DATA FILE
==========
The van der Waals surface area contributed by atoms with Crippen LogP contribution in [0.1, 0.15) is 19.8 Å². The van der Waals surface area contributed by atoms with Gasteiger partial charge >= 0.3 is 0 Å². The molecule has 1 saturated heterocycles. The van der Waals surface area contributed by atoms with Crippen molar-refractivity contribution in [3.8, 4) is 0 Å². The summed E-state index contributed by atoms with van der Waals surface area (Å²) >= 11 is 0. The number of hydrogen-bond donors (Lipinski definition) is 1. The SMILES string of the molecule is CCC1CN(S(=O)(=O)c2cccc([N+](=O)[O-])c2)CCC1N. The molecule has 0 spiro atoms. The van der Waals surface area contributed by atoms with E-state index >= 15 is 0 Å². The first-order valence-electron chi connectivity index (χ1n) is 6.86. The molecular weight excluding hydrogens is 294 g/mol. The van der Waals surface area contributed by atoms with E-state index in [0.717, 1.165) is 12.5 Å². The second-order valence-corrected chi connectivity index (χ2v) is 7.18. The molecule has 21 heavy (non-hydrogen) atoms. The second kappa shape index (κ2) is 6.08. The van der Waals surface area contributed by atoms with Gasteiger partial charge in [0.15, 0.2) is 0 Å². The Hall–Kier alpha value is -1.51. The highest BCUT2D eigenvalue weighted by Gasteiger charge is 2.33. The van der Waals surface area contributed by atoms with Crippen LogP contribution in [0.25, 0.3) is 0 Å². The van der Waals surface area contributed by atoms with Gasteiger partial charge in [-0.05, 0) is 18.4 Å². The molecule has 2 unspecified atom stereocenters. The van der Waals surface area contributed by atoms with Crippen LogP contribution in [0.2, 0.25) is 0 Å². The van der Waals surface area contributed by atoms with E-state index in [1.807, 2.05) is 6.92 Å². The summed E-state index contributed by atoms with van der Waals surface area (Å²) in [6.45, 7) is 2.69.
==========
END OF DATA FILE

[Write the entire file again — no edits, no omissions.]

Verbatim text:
The van der Waals surface area contributed by atoms with Crippen LogP contribution in [0.1, 0.15) is 19.8 Å². The van der Waals surface area contributed by atoms with Gasteiger partial charge >= 0.3 is 0 Å². The molecule has 1 saturated heterocycles. The van der Waals surface area contributed by atoms with Crippen molar-refractivity contribution in [3.8, 4) is 0 Å². The summed E-state index contributed by atoms with van der Waals surface area (Å²) >= 11 is 0. The number of hydrogen-bond donors (Lipinski definition) is 1. The SMILES string of the molecule is CCC1CN(S(=O)(=O)c2cccc([N+](=O)[O-])c2)CCC1N. The molecule has 0 spiro atoms. The van der Waals surface area contributed by atoms with E-state index >= 15 is 0 Å². The first-order valence-electron chi connectivity index (χ1n) is 6.86. The molecular weight excluding hydrogens is 294 g/mol. The van der Waals surface area contributed by atoms with E-state index in [0.717, 1.165) is 12.5 Å². The second-order valence-corrected chi connectivity index (χ2v) is 7.18. The molecule has 21 heavy (non-hydrogen) atoms. The second kappa shape index (κ2) is 6.08. The van der Waals surface area contributed by atoms with Gasteiger partial charge in [0.15, 0.2) is 0 Å². The Hall–Kier alpha value is -1.51. The highest BCUT2D eigenvalue weighted by Gasteiger charge is 2.33. The van der Waals surface area contributed by atoms with Crippen LogP contribution in [0.25, 0.3) is 0 Å². The van der Waals surface area contributed by atoms with Gasteiger partial charge in [-0.05, 0) is 18.4 Å². The molecule has 2 unspecified atom stereocenters. The van der Waals surface area contributed by atoms with Crippen LogP contribution in [0.2, 0.25) is 0 Å². The van der Waals surface area contributed by atoms with E-state index in [1.807, 2.05) is 6.92 Å². The summed E-state index contributed by atoms with van der Waals surface area (Å²) in [6.45, 7) is 2.69.